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A Big Return

For a lifelong Ant-Man fan like me, the release of a new Ant-Man movie is just about as close as I get to my home team being in the Super Bowl. So naturally, going into Ant-Man and the Wasp, expectations were high.

I’m pleased to report that those expectations were met, and then some. Peyton Reed’s Ant-Man and the Wasp is a smart, funny comedy-action flick that hits the ground running and keeps moving at a brisk pace, with crisply executed action sequences and all the laughs and heart that made the first Ant-Man film such a pleasant surprise.

It has to be admitted as well that Ant-Man and the Wasp benefits from its release schedule, as after all the heavy gravitas and tragedy of Avengers: Infinity War, a light superhero farce with a lot of heart feels like just what the doctor ordered. It’s like the Ant-Man films are the palate-cleansers of the Marvel Cinematic Universe. Compared to the galaxy-spanning scope of Infinity War, this film’s plot is sweet and to the point: Hank Pym and his daughter Hope think Janet Van Dyne, the original Wasp, may still be alive in the mysterious interdimensional Quantum Realm, and they need the assistance of Scott Lang to rescue her, but Scott’s only days away from finishing out his house arrest sentence following his misadventures in Germany during Civil War. Add in the mysterious ephemeral thief the Ghost and a low-rent arms/tech dealer hilariously played by Walton Goggins, and Scott, Hank and Hope have plenty to contend with.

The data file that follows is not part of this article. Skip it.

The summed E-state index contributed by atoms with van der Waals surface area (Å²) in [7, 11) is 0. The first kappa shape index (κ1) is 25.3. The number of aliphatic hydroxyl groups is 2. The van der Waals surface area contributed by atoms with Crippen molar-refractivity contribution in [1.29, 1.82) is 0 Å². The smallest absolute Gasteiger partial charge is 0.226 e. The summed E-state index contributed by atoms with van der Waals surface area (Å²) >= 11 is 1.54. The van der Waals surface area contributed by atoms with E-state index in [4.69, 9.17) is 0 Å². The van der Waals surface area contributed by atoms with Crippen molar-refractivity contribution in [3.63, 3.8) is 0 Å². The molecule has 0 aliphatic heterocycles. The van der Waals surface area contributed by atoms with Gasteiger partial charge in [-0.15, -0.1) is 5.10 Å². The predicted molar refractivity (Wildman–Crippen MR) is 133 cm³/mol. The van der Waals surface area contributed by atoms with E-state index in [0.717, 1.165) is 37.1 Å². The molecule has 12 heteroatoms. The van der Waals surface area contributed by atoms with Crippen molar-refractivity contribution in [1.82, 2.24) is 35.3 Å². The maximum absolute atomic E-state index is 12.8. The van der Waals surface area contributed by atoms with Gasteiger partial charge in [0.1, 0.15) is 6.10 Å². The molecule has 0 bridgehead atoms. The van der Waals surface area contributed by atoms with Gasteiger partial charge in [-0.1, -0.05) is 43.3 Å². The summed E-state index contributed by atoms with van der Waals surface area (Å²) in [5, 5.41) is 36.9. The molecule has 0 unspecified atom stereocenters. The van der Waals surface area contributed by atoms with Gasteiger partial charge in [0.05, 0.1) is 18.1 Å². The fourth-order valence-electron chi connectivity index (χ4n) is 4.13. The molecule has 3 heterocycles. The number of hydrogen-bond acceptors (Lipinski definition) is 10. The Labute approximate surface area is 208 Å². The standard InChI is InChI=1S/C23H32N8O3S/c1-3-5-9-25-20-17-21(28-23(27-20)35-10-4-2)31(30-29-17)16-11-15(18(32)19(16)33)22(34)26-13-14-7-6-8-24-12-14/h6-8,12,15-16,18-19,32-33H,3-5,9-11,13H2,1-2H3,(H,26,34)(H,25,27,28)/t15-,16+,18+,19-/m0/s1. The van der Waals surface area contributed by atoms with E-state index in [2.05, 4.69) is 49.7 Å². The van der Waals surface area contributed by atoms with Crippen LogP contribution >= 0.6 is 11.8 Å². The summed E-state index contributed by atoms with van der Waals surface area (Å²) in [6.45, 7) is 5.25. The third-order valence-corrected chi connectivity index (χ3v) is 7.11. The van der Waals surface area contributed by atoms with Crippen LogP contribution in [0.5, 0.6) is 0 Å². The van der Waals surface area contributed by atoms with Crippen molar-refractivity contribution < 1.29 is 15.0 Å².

Evangeline Lilly really steals the show here, jumping into the role of superhero with gusto, such that I can’t tell if it’s the character who’s enjoying being center stage or the actress herself. And after the character was so dour for most of the first film, seeing her much more vital and engaged here is a real treat. Paul Rudd remains the heart of the film, funny as ever, and his scenes with Abby Ryder Fortson as Scott’s daughter Cassie anchor what turns out to be a surprisingly emotional film. Also a standout is Michael Douglas as original Ant-Man Hank Pym, who gets much more involved in the action this time around, and the introduction of Michelle Pfeiffer as Hank’s wife Janet, the long-lost original Wasp, who shines in her limited screen time.

Also very enjoyable was Laurence Fishburne as Bill Foster, Hank’s estranged former research partner, who has much more to do here than he ever did as Perry White over in the DC films. Sadly, we don’t get to see Fishburne suit up as Black Goliath, but the character’s past dabbling in changing size is mentioned. There are quite a few nods to Ant-Man’s comic-book history throughout the film, including a surprising blink-and-you’ll-miss-it cameo appearance by one of Hank Pym’s oldest enemies. Hannah John-Kamen is most effective as main bad guy the Ghost, giving the character a sense of tragedy and pain that was never evident in the comics.

Don’t worry too much about where this film fits in the overall Marvel Cinematic Universe timeline: all will be revealed in time. Just go and see a really well-executed superhero movie, and see it in IMAX if you can, as the scenes in the Quantum Realm look amazing on the big big screen.

Oh, and make sure you stay past the credits.


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